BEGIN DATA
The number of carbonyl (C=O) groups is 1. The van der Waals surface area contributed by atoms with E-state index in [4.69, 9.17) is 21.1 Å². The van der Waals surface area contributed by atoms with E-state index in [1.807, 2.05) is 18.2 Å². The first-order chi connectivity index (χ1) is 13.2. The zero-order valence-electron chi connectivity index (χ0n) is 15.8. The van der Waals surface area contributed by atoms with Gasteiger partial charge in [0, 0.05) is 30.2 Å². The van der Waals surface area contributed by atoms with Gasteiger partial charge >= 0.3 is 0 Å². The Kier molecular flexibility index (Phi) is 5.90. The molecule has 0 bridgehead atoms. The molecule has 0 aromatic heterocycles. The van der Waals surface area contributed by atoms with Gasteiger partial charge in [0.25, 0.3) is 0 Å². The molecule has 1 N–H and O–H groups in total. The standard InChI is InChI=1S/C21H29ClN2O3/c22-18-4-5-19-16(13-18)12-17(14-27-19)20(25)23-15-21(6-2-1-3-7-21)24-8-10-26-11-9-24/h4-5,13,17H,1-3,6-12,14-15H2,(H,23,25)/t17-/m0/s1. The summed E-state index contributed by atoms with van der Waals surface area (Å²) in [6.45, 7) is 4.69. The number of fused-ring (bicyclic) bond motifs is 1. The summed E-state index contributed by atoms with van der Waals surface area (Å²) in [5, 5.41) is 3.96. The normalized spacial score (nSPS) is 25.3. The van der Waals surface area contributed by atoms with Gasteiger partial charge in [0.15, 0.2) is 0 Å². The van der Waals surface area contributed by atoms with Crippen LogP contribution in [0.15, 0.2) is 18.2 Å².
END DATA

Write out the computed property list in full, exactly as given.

The number of carbonyl (C=O) groups is 1. The van der Waals surface area contributed by atoms with E-state index in [4.69, 9.17) is 21.1 Å². The van der Waals surface area contributed by atoms with E-state index in [1.807, 2.05) is 18.2 Å². The first-order chi connectivity index (χ1) is 13.2. The zero-order valence-electron chi connectivity index (χ0n) is 15.8. The van der Waals surface area contributed by atoms with Gasteiger partial charge in [0, 0.05) is 30.2 Å². The van der Waals surface area contributed by atoms with Gasteiger partial charge >= 0.3 is 0 Å². The Kier molecular flexibility index (Phi) is 5.90. The molecule has 0 bridgehead atoms. The molecule has 0 aromatic heterocycles. The van der Waals surface area contributed by atoms with Gasteiger partial charge in [0.25, 0.3) is 0 Å². The molecule has 1 N–H and O–H groups in total. The standard InChI is InChI=1S/C21H29ClN2O3/c22-18-4-5-19-16(13-18)12-17(14-27-19)20(25)23-15-21(6-2-1-3-7-21)24-8-10-26-11-9-24/h4-5,13,17H,1-3,6-12,14-15H2,(H,23,25)/t17-/m0/s1. The summed E-state index contributed by atoms with van der Waals surface area (Å²) in [6.45, 7) is 4.69. The number of fused-ring (bicyclic) bond motifs is 1. The summed E-state index contributed by atoms with van der Waals surface area (Å²) in [5, 5.41) is 3.96. The normalized spacial score (nSPS) is 25.3. The van der Waals surface area contributed by atoms with Gasteiger partial charge in [0.15, 0.2) is 0 Å². The van der Waals surface area contributed by atoms with Crippen LogP contribution in [0.15, 0.2) is 18.2 Å².